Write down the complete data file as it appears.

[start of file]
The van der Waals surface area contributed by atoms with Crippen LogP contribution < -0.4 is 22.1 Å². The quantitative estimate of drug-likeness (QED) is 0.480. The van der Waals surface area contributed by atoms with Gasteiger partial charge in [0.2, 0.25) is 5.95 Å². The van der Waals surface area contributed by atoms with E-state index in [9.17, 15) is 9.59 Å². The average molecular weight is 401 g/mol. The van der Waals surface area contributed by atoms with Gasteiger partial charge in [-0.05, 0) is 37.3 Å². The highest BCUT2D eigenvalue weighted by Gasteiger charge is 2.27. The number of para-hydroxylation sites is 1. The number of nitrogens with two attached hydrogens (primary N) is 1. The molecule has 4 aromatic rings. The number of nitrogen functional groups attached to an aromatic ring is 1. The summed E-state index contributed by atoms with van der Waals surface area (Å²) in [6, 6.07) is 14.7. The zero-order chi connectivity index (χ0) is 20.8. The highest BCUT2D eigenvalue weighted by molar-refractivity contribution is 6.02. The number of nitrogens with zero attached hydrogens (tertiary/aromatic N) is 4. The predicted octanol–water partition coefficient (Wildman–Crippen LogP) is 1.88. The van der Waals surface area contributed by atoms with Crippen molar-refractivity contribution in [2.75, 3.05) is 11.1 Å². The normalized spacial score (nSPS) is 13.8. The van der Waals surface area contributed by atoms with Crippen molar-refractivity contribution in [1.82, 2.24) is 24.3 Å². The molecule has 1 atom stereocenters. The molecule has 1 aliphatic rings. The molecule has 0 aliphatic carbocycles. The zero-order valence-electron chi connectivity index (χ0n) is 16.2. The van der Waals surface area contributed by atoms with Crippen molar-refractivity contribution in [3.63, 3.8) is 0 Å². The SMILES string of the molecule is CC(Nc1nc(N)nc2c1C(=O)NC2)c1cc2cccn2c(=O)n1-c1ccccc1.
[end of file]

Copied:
The van der Waals surface area contributed by atoms with Crippen LogP contribution < -0.4 is 22.1 Å². The quantitative estimate of drug-likeness (QED) is 0.480. The van der Waals surface area contributed by atoms with Gasteiger partial charge in [0.2, 0.25) is 5.95 Å². The van der Waals surface area contributed by atoms with E-state index in [9.17, 15) is 9.59 Å². The average molecular weight is 401 g/mol. The van der Waals surface area contributed by atoms with Gasteiger partial charge in [-0.05, 0) is 37.3 Å². The highest BCUT2D eigenvalue weighted by Gasteiger charge is 2.27. The number of para-hydroxylation sites is 1. The number of nitrogens with two attached hydrogens (primary N) is 1. The molecule has 4 aromatic rings. The number of nitrogen functional groups attached to an aromatic ring is 1. The summed E-state index contributed by atoms with van der Waals surface area (Å²) in [6, 6.07) is 14.7. The zero-order chi connectivity index (χ0) is 20.8. The highest BCUT2D eigenvalue weighted by molar-refractivity contribution is 6.02. The number of nitrogens with zero attached hydrogens (tertiary/aromatic N) is 4. The predicted octanol–water partition coefficient (Wildman–Crippen LogP) is 1.88. The van der Waals surface area contributed by atoms with Crippen molar-refractivity contribution in [2.75, 3.05) is 11.1 Å². The normalized spacial score (nSPS) is 13.8. The van der Waals surface area contributed by atoms with Crippen molar-refractivity contribution in [1.82, 2.24) is 24.3 Å². The molecule has 1 atom stereocenters. The molecule has 1 aliphatic rings. The molecule has 0 aliphatic carbocycles. The zero-order valence-electron chi connectivity index (χ0n) is 16.2. The van der Waals surface area contributed by atoms with Crippen molar-refractivity contribution in [3.63, 3.8) is 0 Å². The SMILES string of the molecule is CC(Nc1nc(N)nc2c1C(=O)NC2)c1cc2cccn2c(=O)n1-c1ccccc1.